MCBAIN — Christie Bohne, 22, has lived in Mexico, Uzbekistan, Israel and Germany.

And now she has traveled all the way to McBain for a special program offered by Northern Michigan Christian School.

“Christie has thus had an unusual childhood, and much opportunity to travel and see many parts of the world,‘ her father, Brent Bohne, said in an email.

Brent Bohne is a retired U.S. diplomat, now working for the North Atlantic Treaty Organization. The family lives in a small German village near Ramstein Air Base, where he works as a political advisor. 

Christie Bohne was born prematurely in Minnesota and suffered a stroke at 1-day old, leading to her cerebral palsy and being tri-plegic, which means only one of four limbs functions normally. She uses a walker or wheelchair and has limited use of her right arm and hand.

“Nonetheless, she has lived and thrived in many different environments,‘ her father said.

Primrose Bohne, her mother, said Christie Bohne has some neurological issues close to traits of autism, which can’t be quite diagnosed.

“It’s the brain and not everybody has the answers,‘ she said.

She said her daughter did well in high school but wasn’t quite ready for college yet.

They signed her up for classes in an overseas University of Maryland campus and it took her 4 years to get a 2-year associate’s degree.

The young woman breezed through classes she liked like math and psychology. Her mom described her as a “math nerd‘ and the two will joke with each other in French, German, Spanish and Russian.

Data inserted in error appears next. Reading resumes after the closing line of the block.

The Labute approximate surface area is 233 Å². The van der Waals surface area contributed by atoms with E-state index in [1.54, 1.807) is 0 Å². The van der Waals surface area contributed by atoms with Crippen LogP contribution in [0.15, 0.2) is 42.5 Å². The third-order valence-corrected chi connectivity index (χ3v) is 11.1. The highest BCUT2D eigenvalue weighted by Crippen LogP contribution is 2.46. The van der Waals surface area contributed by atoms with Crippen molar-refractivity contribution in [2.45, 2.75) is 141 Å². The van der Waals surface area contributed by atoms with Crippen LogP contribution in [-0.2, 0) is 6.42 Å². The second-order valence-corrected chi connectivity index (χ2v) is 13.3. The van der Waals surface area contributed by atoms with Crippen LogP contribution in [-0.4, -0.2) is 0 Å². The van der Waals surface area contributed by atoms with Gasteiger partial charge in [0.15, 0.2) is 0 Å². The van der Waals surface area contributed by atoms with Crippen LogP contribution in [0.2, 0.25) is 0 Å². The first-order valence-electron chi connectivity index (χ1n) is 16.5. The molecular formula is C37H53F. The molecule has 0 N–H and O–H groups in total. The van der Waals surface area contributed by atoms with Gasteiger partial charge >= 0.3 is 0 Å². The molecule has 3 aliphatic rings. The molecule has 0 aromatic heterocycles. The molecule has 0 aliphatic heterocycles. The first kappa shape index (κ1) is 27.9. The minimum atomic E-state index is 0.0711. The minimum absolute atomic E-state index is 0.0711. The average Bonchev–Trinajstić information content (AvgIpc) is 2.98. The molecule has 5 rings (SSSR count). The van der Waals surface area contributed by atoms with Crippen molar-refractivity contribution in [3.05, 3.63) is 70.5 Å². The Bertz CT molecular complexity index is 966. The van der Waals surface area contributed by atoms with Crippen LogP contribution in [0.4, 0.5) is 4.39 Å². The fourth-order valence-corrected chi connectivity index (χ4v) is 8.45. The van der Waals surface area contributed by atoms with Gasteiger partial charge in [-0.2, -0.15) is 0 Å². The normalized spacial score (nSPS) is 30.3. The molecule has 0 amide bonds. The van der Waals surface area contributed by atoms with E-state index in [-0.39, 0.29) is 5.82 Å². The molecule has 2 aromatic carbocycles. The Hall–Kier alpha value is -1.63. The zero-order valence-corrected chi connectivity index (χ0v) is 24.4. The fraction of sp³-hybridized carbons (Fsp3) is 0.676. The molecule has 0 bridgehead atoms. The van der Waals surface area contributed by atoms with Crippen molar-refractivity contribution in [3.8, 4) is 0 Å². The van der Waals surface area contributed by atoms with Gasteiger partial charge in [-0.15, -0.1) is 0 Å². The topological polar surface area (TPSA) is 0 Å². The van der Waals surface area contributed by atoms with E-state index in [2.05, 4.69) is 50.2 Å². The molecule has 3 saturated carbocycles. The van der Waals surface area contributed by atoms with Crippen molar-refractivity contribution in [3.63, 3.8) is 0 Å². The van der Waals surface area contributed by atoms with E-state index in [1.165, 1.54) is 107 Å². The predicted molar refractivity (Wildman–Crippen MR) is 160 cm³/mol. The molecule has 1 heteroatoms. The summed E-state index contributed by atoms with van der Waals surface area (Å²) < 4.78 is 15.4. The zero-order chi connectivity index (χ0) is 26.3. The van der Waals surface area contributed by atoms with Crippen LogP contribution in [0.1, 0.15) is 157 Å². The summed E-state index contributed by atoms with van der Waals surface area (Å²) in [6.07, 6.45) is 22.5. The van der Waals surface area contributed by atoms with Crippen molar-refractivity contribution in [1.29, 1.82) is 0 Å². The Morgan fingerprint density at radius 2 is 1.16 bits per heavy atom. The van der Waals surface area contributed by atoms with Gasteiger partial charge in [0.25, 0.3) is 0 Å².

But classes with analytical thinking were a little harder, like reading and writing.

Later, toward the end of the associate’s degree, Christie Bohne was really struggling with a writing class and it was taking a toll on the whole family.

“We needed to get past this and find a way to help her,‘ her mother said.

So they got Christie into the Arrowsmith Program at NMCS.

NMCS is one of 32 schools in the United States to offer the program for students with learning disabilities, according to the school’s website.

The program is designed to strengthen weak cognitive areas of the brain that are the underlying cause of many learning disabilities to help students become effective, confident and self-directed learners.

“It is based on the science of neuroplasticity - the ability of the brain to change,‘ the website states.

Each student in the program is given an assessment to identify his or her specific learning difficulties and the program is designed around their needs.

Christie Bohne said she does brain training activities at school. She does five activities a day that are interspersed with classes she audits or participates in without being graded.

Christie Bohne is the only one currently doing the program, which could take 2 to 4 years.

By the end of the program, it might be easier for her to do certain things, she said.

Her mom said there’s not any guaranteed outcome, but she struggles with anything that’s not concrete, “so we’re hoping that that gets better.‘

“So we just really don’t know the outcome,‘ she said, but they have hope.

Christie Bohne said she wants to be on the Wheel of Fortune one day. She likes Jeopardy too, but said it doesn’t have as much action.

She said she loves the American winter and she’s excited to get the “‘Murican‘ experience.

When asked if it was hard to leave her daughter here for school, Primrose Bohne said yes and no.

It is hard because she misses her terribly. But as they become older parents they are focusing on giving Christie Bohne every opportunity to make a life for herself.

“Making sure she’s alright is our priority,‘ she said.

“We just want her to be happy and settled.‘  

Cadillac News